Responsible Fatherhood

Program LogoFatherhood—Family–focused, Interconnected, Resilient, and Essential

(Fatherhood FIRE) (Adult Fathers)

Photo montage of fathers

Studies have shown that involved fathers provide practical support in raising children and serve as models for their development (Amato, 1998). Children with involved, loving fathers are significantly more likely to do well in school, have healthy self-esteem, and exhibit empathy and pro-social behavior compared to children who have uninvolved fathers (Yoder et al., 2016; Cabrera et al., 2017). Additionally, more engaged fathers—whether living with or apart from their children, can help foster a child's healthy physical, emotional, and social development (Cabrera & Tamis-Lemonda, 2012).

OFA identifies these qualities of Fatherhood—Family-focused, Interconnected, Resilient, and Essential (Fatherhood FIRE)—as representative of the passion, warmth, vision, intensity, and love all fathers have for their families, and as the inspiration for the activities funded under this grant program. Fatherhood FIRE grants fund projects that integrate robust economic stability services, healthy marriage education, and activities designed to foster responsible parenting. Grantees also serve fathers who are within nine months of release from incarceration and who intend to return to their communities and families.

Currently, OFA funds 58 organizations across the United States to provide Responsible Fatherhood services. Grantees are called upon to help fathers who are ages 18 years and older who have children ages 24 years and younger to provide comprehensive healthy relationship and marriage education services, as well as job and career advancement activities to advance economic stability and overall improved family well-being. The Fatherhood FIRE grantees can provide a range of activities including:

  • Promoting Marriage or Sustaining Marriage – Activities to promote marriage or sustain marriage such as:
    • Education regarding how to control aggressive behavior;
    • Disseminating information on the causes of domestic violence and child abuse;
    • Marriage preparation programs;
    • Premarital counseling;
    • Skills-based marriage education; financial planning seminars, including improving a family’s ability to manage family business affairs effectively by means such as education, counseling, or mentoring on matters related to family finances, including household management, budgeting, banking, and handling of financial transactions and home maintenance; and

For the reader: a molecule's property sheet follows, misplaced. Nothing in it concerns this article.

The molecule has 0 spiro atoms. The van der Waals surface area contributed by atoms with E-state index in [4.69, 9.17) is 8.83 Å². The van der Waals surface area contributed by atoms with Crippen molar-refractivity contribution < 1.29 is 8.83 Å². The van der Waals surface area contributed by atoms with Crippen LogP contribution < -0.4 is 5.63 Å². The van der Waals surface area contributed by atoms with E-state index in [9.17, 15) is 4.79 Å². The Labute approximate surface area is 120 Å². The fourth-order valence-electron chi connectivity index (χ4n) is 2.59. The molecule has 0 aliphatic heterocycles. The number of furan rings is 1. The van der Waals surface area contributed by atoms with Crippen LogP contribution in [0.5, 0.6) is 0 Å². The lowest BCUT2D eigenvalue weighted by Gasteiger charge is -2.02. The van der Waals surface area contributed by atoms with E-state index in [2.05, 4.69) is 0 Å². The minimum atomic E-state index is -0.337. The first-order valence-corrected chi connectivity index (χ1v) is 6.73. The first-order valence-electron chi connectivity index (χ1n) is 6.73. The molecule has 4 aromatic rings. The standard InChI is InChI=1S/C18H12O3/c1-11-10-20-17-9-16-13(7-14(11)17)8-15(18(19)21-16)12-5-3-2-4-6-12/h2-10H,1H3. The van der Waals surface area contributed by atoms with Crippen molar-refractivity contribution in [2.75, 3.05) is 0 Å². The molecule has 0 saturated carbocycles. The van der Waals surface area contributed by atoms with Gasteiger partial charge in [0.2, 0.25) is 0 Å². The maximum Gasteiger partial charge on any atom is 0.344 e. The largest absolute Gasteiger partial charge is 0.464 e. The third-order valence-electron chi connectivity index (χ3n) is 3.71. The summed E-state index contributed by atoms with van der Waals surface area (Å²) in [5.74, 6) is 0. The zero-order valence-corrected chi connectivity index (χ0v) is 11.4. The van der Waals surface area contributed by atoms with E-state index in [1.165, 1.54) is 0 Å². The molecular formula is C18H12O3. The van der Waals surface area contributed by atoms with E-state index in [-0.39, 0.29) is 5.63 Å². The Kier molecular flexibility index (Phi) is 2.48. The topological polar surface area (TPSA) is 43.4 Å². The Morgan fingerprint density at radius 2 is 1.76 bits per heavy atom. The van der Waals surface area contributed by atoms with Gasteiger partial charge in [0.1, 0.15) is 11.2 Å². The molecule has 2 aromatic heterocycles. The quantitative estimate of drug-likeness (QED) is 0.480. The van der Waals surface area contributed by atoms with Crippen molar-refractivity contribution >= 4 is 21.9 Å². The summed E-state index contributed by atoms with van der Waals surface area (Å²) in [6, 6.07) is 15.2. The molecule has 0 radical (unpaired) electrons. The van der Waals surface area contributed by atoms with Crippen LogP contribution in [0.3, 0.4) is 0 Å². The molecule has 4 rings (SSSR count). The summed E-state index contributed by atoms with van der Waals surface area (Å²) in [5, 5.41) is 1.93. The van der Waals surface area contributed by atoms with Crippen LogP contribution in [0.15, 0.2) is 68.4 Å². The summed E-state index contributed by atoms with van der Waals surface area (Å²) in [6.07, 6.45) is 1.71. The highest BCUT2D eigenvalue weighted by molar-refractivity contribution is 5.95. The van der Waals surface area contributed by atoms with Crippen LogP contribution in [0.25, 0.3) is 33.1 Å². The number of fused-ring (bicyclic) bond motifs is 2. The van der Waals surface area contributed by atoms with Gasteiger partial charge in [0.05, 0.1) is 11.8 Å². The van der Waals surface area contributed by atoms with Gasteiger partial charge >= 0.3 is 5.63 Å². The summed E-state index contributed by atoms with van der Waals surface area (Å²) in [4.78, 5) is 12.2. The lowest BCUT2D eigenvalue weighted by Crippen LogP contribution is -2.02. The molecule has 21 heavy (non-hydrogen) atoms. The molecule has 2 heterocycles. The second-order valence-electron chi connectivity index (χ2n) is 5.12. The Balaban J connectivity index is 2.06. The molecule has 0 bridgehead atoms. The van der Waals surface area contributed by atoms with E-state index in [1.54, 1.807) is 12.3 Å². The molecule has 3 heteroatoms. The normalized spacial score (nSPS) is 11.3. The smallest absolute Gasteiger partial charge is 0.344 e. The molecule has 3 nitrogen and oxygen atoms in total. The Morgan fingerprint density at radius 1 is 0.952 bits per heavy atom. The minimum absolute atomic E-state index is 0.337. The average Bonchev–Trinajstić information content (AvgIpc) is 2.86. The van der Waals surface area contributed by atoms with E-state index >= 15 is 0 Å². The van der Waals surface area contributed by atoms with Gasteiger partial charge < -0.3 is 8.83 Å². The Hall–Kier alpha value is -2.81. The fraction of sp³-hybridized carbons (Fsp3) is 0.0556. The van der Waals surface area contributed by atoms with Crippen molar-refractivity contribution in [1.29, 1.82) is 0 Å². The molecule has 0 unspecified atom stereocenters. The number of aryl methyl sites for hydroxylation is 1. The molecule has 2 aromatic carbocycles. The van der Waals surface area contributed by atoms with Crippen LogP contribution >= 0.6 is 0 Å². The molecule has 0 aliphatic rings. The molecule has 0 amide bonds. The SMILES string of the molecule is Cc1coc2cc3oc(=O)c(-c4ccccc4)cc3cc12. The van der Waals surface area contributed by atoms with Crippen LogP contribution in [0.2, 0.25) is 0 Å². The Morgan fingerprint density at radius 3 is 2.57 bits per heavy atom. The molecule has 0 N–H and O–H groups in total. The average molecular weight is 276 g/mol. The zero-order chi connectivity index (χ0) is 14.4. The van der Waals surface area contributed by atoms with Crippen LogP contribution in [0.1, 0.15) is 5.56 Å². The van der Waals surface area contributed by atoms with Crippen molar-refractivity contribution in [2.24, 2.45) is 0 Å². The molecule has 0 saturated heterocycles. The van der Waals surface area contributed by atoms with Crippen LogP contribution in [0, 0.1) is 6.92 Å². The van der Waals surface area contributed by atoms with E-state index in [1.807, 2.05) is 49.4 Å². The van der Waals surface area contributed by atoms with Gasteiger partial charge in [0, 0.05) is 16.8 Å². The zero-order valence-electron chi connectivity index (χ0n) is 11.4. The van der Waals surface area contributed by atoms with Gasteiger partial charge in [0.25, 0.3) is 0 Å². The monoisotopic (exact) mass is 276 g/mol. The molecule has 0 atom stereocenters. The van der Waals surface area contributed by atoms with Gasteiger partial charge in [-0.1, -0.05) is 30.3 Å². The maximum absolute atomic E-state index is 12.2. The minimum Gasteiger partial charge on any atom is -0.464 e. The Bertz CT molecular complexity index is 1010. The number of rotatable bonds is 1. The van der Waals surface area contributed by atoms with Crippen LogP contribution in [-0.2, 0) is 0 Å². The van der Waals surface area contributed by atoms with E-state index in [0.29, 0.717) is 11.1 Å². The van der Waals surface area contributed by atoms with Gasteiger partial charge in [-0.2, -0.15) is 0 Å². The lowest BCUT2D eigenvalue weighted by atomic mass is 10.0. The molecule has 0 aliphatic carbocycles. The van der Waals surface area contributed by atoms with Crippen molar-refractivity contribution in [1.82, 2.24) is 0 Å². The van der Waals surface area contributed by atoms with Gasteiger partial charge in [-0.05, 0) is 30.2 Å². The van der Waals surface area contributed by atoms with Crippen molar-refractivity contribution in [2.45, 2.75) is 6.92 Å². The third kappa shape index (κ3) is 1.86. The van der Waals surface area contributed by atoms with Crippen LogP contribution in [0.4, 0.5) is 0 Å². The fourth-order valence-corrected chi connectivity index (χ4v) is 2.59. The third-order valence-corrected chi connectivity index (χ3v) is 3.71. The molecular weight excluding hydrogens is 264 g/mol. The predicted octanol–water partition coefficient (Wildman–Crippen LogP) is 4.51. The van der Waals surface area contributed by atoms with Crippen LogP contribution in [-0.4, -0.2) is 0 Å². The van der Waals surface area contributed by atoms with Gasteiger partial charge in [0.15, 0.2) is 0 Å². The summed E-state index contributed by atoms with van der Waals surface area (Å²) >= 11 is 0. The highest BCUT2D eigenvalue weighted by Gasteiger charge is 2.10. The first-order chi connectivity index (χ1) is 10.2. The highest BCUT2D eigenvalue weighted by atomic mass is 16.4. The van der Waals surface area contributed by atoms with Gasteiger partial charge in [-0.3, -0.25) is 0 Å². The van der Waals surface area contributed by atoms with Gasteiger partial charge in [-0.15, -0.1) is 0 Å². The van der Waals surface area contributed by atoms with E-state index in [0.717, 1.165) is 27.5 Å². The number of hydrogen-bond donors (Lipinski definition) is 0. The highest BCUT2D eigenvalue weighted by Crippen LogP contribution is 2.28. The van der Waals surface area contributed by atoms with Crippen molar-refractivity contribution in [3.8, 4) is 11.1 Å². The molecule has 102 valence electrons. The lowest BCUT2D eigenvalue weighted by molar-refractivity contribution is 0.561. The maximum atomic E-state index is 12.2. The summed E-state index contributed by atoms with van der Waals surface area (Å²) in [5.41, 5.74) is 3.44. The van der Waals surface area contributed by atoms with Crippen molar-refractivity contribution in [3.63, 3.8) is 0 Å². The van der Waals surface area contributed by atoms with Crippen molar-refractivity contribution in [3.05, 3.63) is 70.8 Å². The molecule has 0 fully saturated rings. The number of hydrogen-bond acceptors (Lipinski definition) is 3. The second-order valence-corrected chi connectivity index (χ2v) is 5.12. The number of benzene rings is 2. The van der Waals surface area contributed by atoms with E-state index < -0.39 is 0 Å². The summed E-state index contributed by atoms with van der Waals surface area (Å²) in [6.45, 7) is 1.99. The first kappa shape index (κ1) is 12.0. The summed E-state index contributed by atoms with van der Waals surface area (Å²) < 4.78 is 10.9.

• Divorce education and reduction programs, including mediation and counseling.
  • Responsible Parenting – Activities to promote responsible parenting, such as:
    • Counseling, mentoring, and mediation;
    • Disseminating information about good parenting practices;
    • Skills-based parenting education;
    • Encouraging child support payments; and
    • Other methods.
  • Economic Stability – Activities to foster economic stability, such as:
    • Helping fathers improve their economic status by providing activities such as Work First services, job training, subsidized employment, job retention, job enhancement, and encouraging education, including career-advancing education;
    • Dissemination of employment materials;
    • Coordination with existing employment services such as welfare-to-work programs and referrals to local employment training initiatives; and
    • Other methods.

National Responsible Fatherhood Clearinghouse

The Clearinghouse (https://www.fatherhood.gov Visit disclaimer page ) serves as a resource for responsible fatherhood information (Visit disclaimer page). It is designed to promote and encourage the appropriate involvement of fathers in their children's lives. The Clearinghouse provides access to curricula, webinars, research products, and other resources to improve the implementation and success of their programs. The Clearinghouse also conducts a dynamic national fatherhood media campaign in collaboration with the Ad Council. The national media campaign’s PSAs are powerful and engaging and serve as a reminder to fathers that even the smallest moments can make a difference in a child’s life. Finally, the media campaign serves as a call to action to encourage fathers everywhere to #TakeTimeToBeADadToday, #MakeAMoment, #DanceLikeADad, and show their #Dadication even when parenting isn’t easy.

References

Amato, P. R. (1998). More than money? Men's contributions to their children's lives. In A. Booth & A. C. Crouter (Eds.), Men in families: When do they get involved? What difference does it make? (241–278). Lawrence Erlbaum Associates Publishers.

Cabrera N., Karberg E., Malin J., & Aldoney D. (2017).The magic of play: Low-income mothers’ and fathers’ playfulness and children’s emotion regulation and vocabulary skills. The Journal of Infant Mental Health, 38(6), 757-771. doi: 10.1002/imhj.21682.

Cabrera, N., Tamis-LeMonda, C.S., Bradley, R., Shannon, J.D., & Hancock, G.R. (2012). Parenting during early childhood in low-income families: Variation by child gender. Family Science, 3, 201-214.

Yoder, J. R., Brisson, D., & Lopez, A. (2016). Moving beyond fatherhood involvement: The association between father–child relationship quality and youth delinquency trajectories. Family Relations: An Interdisciplinary Journal of Applied Family Studies, 65(3), 462–476.

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